Jarrett Walker has provided a lot of insightful commentary and thought-provoking questions since he established his Human Transit blog a few months ago. His most recent series questioning the value of streetcars is in this vein: we should question every mode, because modes are just tools for accomplishing our goals.
In his most recent post and the previous one, Jarrett observes that streetcars don't improve mobility relative to buses. For him, mobility means "How many places can you get to in a fixed amount of time?"
Interestingly, Jarrett uses Walk Score to count the places, meaning that his mobility takes density into account. That makes it more valuable than simply measuring how many route-miles you have available to you. There was some back-and-forth in the comments about whether streetcars could increase mobility by increasing density relative to a similar investment in buses, but I don't think there was a solid conclusion.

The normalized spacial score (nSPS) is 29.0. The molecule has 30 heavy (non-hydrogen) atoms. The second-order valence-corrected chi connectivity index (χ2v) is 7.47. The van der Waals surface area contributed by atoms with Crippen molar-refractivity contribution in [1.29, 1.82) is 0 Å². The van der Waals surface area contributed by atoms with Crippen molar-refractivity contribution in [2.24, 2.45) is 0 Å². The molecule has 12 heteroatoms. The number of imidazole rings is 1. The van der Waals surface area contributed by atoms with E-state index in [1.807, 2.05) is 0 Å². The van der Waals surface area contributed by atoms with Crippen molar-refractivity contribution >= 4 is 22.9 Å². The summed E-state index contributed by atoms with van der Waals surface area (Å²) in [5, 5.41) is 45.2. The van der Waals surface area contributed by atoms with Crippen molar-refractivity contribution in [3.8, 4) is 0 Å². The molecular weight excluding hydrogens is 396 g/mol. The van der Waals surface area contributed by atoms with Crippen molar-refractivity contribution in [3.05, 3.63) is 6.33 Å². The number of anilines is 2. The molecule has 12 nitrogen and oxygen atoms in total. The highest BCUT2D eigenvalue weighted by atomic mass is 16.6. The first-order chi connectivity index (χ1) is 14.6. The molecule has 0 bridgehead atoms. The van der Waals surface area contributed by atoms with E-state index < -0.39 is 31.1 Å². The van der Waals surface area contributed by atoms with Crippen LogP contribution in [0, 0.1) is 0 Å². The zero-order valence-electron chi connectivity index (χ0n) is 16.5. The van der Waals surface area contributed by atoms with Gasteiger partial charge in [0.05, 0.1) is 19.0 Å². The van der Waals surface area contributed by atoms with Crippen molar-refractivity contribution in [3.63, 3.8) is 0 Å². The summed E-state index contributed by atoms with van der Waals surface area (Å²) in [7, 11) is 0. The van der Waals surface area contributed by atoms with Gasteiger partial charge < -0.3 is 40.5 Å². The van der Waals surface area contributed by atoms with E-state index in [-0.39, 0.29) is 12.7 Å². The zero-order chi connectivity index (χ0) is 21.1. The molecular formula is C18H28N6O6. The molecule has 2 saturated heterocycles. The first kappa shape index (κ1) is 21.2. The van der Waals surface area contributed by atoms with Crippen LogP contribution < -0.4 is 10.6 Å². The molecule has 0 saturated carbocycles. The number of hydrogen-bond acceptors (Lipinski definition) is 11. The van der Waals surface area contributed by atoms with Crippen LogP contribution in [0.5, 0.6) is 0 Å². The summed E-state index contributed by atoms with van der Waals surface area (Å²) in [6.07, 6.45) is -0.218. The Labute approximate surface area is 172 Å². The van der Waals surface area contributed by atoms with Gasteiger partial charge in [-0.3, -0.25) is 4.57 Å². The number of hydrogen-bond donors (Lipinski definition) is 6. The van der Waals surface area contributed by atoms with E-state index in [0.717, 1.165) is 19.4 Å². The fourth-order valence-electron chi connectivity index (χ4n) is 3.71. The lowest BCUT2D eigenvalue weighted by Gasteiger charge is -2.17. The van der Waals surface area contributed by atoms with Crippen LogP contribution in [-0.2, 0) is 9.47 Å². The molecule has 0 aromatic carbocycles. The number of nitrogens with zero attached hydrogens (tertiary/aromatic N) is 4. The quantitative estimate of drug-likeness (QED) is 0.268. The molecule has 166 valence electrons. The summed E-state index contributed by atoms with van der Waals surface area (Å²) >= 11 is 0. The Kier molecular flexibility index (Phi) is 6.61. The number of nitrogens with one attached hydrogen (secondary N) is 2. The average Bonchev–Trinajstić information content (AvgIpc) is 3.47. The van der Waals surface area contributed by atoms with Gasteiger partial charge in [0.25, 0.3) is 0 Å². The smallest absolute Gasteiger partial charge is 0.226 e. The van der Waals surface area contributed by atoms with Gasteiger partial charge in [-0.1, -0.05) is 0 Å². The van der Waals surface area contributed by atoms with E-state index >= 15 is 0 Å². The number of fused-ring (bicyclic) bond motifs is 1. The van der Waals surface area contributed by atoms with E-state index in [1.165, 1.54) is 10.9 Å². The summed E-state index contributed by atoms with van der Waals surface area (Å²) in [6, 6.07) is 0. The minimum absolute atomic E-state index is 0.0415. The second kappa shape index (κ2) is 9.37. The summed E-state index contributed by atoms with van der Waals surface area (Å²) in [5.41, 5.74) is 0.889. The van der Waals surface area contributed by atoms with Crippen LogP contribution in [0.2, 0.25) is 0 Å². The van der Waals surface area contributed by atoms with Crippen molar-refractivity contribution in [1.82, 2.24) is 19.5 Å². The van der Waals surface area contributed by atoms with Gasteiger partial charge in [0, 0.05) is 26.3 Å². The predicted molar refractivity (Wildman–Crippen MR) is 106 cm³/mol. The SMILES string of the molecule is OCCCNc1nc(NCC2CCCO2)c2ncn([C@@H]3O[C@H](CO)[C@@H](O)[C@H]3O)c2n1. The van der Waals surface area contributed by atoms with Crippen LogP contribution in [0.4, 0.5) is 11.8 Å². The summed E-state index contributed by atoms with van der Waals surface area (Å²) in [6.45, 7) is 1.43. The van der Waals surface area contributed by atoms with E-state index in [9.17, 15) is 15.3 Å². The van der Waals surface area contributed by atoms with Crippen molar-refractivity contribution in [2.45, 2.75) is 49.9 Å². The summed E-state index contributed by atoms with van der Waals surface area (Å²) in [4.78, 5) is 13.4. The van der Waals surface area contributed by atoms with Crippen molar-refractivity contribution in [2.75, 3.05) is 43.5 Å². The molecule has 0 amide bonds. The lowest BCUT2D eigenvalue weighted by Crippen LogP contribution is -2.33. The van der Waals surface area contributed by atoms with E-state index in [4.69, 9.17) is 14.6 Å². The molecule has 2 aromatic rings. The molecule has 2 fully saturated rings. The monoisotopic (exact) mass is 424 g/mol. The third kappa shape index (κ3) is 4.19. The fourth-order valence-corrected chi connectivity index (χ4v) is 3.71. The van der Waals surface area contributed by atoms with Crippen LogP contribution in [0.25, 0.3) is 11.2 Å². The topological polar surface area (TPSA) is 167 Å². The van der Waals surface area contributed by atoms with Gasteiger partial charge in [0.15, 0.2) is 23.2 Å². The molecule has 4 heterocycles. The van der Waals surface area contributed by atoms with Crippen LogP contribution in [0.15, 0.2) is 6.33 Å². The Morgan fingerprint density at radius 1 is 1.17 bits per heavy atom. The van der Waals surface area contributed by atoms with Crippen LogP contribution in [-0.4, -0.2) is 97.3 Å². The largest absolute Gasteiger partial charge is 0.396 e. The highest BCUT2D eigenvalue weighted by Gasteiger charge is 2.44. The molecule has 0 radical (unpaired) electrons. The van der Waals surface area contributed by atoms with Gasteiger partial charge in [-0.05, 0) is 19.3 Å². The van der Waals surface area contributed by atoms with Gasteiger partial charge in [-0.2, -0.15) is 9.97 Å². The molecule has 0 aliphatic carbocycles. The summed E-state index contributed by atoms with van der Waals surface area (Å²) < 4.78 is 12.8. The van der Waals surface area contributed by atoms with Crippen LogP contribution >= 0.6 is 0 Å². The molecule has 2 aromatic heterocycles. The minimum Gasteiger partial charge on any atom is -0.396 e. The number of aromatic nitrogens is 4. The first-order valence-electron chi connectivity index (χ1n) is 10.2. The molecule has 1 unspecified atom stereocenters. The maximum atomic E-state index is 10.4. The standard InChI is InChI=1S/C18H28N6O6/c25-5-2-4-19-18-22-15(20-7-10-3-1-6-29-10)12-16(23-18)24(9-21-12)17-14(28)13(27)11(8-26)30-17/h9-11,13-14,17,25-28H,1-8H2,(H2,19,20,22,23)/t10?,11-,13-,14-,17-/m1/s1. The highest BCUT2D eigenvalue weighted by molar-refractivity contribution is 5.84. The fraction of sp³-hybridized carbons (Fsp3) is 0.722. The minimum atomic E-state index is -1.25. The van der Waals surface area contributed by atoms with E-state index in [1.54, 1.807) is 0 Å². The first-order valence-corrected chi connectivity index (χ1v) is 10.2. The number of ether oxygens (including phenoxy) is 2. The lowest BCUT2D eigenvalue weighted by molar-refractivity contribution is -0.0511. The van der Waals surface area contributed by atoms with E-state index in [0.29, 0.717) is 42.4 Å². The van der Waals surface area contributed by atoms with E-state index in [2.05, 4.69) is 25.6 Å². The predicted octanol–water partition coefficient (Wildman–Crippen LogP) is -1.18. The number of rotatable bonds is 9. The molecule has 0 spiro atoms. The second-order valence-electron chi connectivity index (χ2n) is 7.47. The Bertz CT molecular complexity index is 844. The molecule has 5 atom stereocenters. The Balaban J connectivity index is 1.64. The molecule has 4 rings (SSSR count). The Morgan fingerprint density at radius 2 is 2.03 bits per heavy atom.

My main response to Jarrett's post, though, is simply "Why?". He writes, "I'm just suggesting that the mobility offered by a transit service is an independently assessable feature that some people might want to decide if they care about." But do they care, and if they don't, why would they start? And why do we care whether they care? Because they'll start a campaign against this service? Because they'll stop using it and starve it of fares?
What I'm missing from these posts is a sense of overall goals. I've got them right up at the top of the page: "Reducing pollution, Increasing efficiency. Reducing carnage, Improving society, Transportation for all." I suppose that mobility would come under the headings of increasing efficiency and improving society. The five principles that I extracted from Transportation for America's torturous PDF were "Safety, Sustainability, Fairness, Independence, Prosperity," and I'd put mobility under Prosperity. For me, these are lower on the priority totem pole.
Of course, mobility can be used to sell a service, potentially drawing people out of their cars, and thereby contribute to more goals. But as with the anti-streetcar campaign and the loss of fare revenue, these are hypotheticals for a hypothetical streetcar. Why not cross those bridges when we come to them?
I think in order for us, Jarrett's audience, to value the goal of mobility, he needs to explain it in terms of our own goals - and not hypothetical ones. Otherwise it's a tool without an application. A provocative discussion, but not quite as productive as it could be.